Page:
grounded study of the agricultural show winners could be undertaken that
would incorporate both producers who use awards in their marketing and those
who do not. Similarly, another approach would be to broaden this study to
obtain quantitative data of the size and scope of the cohort. Questions we cur-
rently do not have answers to include: What percentage of award-winning pro-
ducers use (and do not use) agricultural show awards in their marketing? What
are the reasons for each? What is the importance of various motivations for use
and barriers to use of the awards in marketing? And what is the estimated value
of the awards? Gaining answers to these questions could aid agricultural shows
in marketing their awards both to potential entrants and to consumers, thus
strengthening and reinforcing the perceived value of the awards.

1. Australia has one of the highest concentrations of supermarkets in the developed world.
Coles and Woolworths are the two main supermarket chains in the Australian marketplace.

Between them they control almost 80% of the market [Australian Competition and
Consumer Commission. Report of the ACCC Inquiry into the Competitiveness of Retail
Prices for Standard Groceries Canberra (Australia): Commonwealth of Australia; 2008
Available from:].

Our thanks go to the interviewees in this study and Bill Binks from ABARES for his work in
the early stages of this project. This paper is based on an earlier version Agricultural Show
Awards and their Use in the Marketing of Food Products: A Review of the Literature presented
at the Institute of Food Products Marketing Conference, Philadelphia, USA, June 2122, 2012.
Our thanks also go to the conference participants for their thoughtful feedback.

Joanna Henryks, PhD, is a Professional Associate, Faculty of Arts and Design, University of
Canberra. She is currently working as a consultant in the non-profit sector focusing on mar-
keting, communication and strategic planning. Her current research into food includes food in
remote Australian Indigenous communities.
Saan Ecker, PhD, is a consultant social and environmental researcher drawing on a multidis-
ciplinary background including human ecology, anthropology, psychology and ecology. From
2008 to 2014, Saan worked in the Australian Bureau of Agricultural and Resource Economics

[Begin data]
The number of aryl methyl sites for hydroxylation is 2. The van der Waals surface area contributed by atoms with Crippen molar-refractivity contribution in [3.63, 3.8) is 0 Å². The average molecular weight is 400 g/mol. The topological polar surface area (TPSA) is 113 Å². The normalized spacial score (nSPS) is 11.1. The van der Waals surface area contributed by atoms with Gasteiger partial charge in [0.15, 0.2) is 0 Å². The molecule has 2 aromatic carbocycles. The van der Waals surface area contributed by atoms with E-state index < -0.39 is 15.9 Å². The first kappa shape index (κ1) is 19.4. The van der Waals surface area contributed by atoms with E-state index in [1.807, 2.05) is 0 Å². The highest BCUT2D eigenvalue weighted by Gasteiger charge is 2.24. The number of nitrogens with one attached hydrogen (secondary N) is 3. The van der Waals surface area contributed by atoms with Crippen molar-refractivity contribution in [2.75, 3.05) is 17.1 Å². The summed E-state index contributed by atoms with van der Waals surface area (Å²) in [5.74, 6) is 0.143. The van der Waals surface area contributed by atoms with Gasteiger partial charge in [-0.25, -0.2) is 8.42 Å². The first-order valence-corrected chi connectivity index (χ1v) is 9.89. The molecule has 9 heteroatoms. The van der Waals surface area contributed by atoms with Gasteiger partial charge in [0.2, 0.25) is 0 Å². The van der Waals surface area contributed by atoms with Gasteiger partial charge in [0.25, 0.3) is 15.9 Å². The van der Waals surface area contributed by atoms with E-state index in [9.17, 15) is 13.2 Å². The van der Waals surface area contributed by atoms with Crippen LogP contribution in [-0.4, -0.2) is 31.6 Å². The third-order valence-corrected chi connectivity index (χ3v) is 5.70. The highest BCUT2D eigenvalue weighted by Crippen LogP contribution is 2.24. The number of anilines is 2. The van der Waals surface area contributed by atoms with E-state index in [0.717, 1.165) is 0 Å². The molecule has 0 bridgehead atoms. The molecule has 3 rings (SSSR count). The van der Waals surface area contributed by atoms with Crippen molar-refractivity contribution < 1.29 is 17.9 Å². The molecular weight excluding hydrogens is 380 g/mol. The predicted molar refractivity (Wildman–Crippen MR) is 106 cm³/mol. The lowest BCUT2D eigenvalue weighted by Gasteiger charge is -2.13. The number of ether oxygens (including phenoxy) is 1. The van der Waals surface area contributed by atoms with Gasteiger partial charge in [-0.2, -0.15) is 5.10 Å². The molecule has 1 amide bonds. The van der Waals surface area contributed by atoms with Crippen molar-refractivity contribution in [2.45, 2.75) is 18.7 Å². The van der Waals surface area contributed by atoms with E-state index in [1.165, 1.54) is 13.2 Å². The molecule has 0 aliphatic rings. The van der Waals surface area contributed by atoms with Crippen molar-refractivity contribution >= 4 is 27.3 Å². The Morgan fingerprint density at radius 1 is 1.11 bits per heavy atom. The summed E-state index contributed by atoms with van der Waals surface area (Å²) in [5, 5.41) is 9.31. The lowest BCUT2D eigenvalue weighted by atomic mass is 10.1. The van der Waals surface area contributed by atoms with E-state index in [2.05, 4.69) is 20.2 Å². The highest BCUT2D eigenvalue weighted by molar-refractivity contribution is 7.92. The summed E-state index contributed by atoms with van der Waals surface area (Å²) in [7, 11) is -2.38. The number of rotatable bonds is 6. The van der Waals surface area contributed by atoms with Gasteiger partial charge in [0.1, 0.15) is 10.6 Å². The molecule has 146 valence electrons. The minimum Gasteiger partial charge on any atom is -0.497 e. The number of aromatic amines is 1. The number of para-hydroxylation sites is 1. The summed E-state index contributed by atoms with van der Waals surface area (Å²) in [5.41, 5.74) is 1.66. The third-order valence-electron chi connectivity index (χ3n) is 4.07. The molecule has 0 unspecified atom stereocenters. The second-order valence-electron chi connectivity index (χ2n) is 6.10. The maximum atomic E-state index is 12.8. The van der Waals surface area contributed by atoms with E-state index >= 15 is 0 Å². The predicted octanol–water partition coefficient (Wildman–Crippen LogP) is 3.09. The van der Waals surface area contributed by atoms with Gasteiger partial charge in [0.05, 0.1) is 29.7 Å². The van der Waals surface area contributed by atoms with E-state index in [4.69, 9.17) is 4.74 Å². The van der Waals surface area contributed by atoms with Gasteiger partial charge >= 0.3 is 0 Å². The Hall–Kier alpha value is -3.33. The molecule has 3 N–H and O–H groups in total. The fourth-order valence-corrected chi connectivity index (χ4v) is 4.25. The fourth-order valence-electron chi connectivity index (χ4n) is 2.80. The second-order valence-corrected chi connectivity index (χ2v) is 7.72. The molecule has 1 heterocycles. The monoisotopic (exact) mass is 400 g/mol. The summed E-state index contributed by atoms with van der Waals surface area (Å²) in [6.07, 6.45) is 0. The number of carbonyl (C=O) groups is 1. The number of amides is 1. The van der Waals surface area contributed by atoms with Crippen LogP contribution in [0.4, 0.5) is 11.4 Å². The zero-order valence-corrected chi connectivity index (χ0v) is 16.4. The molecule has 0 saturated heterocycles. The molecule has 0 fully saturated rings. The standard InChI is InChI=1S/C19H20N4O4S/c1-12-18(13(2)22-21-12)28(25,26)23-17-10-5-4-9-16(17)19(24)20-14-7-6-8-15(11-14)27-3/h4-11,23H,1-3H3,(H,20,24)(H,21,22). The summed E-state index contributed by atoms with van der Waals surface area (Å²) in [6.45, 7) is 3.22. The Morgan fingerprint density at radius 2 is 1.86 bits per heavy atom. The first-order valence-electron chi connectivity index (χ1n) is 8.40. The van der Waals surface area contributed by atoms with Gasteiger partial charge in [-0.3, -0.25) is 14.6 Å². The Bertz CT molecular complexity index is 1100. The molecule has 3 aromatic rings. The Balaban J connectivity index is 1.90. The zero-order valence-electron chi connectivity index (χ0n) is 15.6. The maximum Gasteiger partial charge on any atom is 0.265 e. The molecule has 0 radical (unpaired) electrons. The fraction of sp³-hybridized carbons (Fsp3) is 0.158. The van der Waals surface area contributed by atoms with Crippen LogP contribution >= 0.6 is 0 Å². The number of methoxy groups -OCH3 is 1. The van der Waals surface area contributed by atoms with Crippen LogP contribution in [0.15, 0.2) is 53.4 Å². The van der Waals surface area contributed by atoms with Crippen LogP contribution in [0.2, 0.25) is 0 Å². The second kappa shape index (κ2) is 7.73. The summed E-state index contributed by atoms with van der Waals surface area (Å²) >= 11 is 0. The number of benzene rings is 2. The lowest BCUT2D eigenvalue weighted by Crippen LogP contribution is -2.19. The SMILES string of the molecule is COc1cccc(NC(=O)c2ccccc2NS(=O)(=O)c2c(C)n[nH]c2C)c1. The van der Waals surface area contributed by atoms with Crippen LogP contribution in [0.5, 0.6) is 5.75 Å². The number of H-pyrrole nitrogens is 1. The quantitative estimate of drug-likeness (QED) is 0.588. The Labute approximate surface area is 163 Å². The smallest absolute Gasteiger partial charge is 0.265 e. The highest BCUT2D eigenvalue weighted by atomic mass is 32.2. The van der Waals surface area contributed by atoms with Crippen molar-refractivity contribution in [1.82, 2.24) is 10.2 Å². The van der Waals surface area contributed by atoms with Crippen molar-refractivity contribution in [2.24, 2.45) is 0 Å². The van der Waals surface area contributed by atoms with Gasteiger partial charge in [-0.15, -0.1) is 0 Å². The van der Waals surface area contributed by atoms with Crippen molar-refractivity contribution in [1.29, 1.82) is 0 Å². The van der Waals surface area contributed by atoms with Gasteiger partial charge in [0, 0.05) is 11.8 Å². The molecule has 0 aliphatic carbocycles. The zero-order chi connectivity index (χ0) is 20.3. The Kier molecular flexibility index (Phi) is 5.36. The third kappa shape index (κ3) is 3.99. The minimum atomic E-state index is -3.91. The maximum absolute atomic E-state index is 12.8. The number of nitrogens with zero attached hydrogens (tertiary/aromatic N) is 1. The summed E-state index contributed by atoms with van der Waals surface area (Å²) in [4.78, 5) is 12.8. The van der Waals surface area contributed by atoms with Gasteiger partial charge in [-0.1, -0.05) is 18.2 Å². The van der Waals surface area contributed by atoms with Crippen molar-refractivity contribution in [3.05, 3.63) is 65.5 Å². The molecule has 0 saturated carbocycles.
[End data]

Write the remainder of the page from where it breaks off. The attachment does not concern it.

and Sciences (ABARES) Social Sciences research team and was team leader from 2010. In this
role she led projects considering uptake of sustainable agriculture, attitudes to environmental
stewardship and diversification options for farmers in regional Australia.
Bethaney Turner, PhD, is an Assistant Professor in the Faculty of Arts and Design at the
University of Canberra. Her current research explores how more sustainable urban living
behaviors can be developed and fostered in a time of human-induced climate change.
Her interdisciplinary research draws on many fields including human geography, political
ecology and cultural theory and, in practice, focuses on the food system from production
to waste.
Bonnie Denness was the UVEP Summer Scholar at Australian Bureau of Agricultural and
Resource Economics and Sciences. She currently works in policy for the Australian
Halina Zobel-Zubrzycka, PhD, has multidisciplinary background in economics, political and
social sciences. She has more than 15 years experience in Commonwealth government
agencies developing and implementing government policies in partnership with industry sta-
keholders, including the preparation of significant legislative changes, and identification and
accommodation of stakeholder priorities by developing consultative processes.

Allen, M. P., & Germov, J. (2010). Judging taste and creating value: The cultural consecration
of Australian wines. Journal of Sociology, 47(1), 3551. doi:10.1177/1440783310380988
Anderson, K. (2003). White natures: Sydneys Royal Agricultural Show in post-humanist per-
spective. Transactions of the Institute of British Geographers, 28(4), 422441. doi:10.1111/
Ataman, M. B., Van Heerde, H. J., & Mela, C. F. (2010). The long-term effect of marketing
strategy on brand sales. Journal of Marketing Research, 47(5), 866882. doi:10.1509/

Australian Council of Agricultural Societies. (2000). Assessing the social and economic impact
of Australian agricultural shows. Sydney, Australia: Environmetrics.
Bernard, H. R., & Ryan, G. W. (2010). Analyzing qualitative data: Systematic approaches.
Thousand Oaks, CA: Sage Publications.
Bianchi, C. (2015). Consumer brand loyalty in the Chilean wine industry. Journal of Food Pro-
ducts Marketing, 21(4), 442460. doi:10.1080/10454446.2014.885859